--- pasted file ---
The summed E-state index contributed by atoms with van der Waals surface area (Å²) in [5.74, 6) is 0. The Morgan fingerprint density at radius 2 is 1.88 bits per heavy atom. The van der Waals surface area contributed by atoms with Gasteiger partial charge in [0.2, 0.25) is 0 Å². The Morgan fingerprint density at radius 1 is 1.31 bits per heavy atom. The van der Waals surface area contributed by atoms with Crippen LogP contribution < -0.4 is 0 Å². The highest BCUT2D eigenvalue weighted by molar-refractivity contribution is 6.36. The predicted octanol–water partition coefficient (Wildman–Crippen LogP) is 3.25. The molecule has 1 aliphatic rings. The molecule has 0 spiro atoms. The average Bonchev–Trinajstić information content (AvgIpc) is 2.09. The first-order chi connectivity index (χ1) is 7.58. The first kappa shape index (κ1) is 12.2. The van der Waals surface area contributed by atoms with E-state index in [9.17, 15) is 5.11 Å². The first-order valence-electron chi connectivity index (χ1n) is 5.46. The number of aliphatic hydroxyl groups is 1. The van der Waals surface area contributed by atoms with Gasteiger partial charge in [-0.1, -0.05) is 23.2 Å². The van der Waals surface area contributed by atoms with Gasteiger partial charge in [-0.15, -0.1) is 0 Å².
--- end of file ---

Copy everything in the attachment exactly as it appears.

The summed E-state index contributed by atoms with van der Waals surface area (Å²) in [5.74, 6) is 0. The Morgan fingerprint density at radius 2 is 1.88 bits per heavy atom. The van der Waals surface area contributed by atoms with Gasteiger partial charge in [0.2, 0.25) is 0 Å². The Morgan fingerprint density at radius 1 is 1.31 bits per heavy atom. The van der Waals surface area contributed by atoms with Crippen LogP contribution < -0.4 is 0 Å². The highest BCUT2D eigenvalue weighted by molar-refractivity contribution is 6.36. The predicted octanol–water partition coefficient (Wildman–Crippen LogP) is 3.25. The molecule has 1 aliphatic rings. The molecule has 0 spiro atoms. The average Bonchev–Trinajstić information content (AvgIpc) is 2.09. The first-order chi connectivity index (χ1) is 7.58. The first kappa shape index (κ1) is 12.2. The van der Waals surface area contributed by atoms with E-state index in [9.17, 15) is 5.11 Å². The first-order valence-electron chi connectivity index (χ1n) is 5.46. The number of aliphatic hydroxyl groups is 1. The van der Waals surface area contributed by atoms with Gasteiger partial charge in [-0.1, -0.05) is 23.2 Å². The van der Waals surface area contributed by atoms with Gasteiger partial charge in [-0.15, -0.1) is 0 Å².